Aims: Recent evidence suggests that the human gastric microbiota is much more diverse than previously thought. The aim of this study was to assess the potential for isolating lactobacilli from the human stomach. Methods and Results: Lactobacilli were selectively cultured from gastric biopsies from 12 patients undergoing routine endoscopy. Lactobacilli were present in four of 12 biopsies. We isolated, in total 10 different strains representing five species (Lactobacillus gasseri, L. fermentum, L. vaginalis, L. reuteri and L. salivarius). The 10 isolates varied greatly in their ability to inhibit the growth of two Gram-positive bacteria and two Gram-negative bacteria. Furthermore, the acid and bile resistance profiles of the 10 isolates spanned a wide range. Conclusions: Five different Lactobacillus species were cultured from human gastric biopsies for the first time. Significance and Impact of the Study: Diverse Lactobacillus species are more prevalent in the human stomach than previously recognized, representing an untapped source of bacteria with beneficial probiotic and/or biotechnological properties.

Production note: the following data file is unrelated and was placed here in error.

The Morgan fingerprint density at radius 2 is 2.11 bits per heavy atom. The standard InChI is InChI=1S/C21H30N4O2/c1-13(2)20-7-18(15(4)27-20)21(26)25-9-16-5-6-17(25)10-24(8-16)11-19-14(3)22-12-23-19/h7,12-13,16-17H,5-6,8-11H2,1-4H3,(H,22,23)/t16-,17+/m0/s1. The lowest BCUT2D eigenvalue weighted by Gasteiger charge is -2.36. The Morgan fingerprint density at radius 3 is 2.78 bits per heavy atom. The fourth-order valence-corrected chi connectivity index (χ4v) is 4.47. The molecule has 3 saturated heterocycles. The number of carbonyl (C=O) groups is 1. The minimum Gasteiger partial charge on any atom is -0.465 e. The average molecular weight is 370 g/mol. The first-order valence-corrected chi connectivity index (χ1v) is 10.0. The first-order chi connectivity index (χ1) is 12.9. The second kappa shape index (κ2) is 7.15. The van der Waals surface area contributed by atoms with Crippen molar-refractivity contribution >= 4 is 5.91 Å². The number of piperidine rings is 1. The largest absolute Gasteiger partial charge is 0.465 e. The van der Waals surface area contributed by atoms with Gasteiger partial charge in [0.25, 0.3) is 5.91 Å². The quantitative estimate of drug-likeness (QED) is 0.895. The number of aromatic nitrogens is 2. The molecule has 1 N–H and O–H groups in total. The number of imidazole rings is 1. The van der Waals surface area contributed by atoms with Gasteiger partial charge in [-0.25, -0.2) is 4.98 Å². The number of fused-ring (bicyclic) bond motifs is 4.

- Helicobacter pylori
ASJC Scopus subject areas
- Applied Microbiology and Biotechnology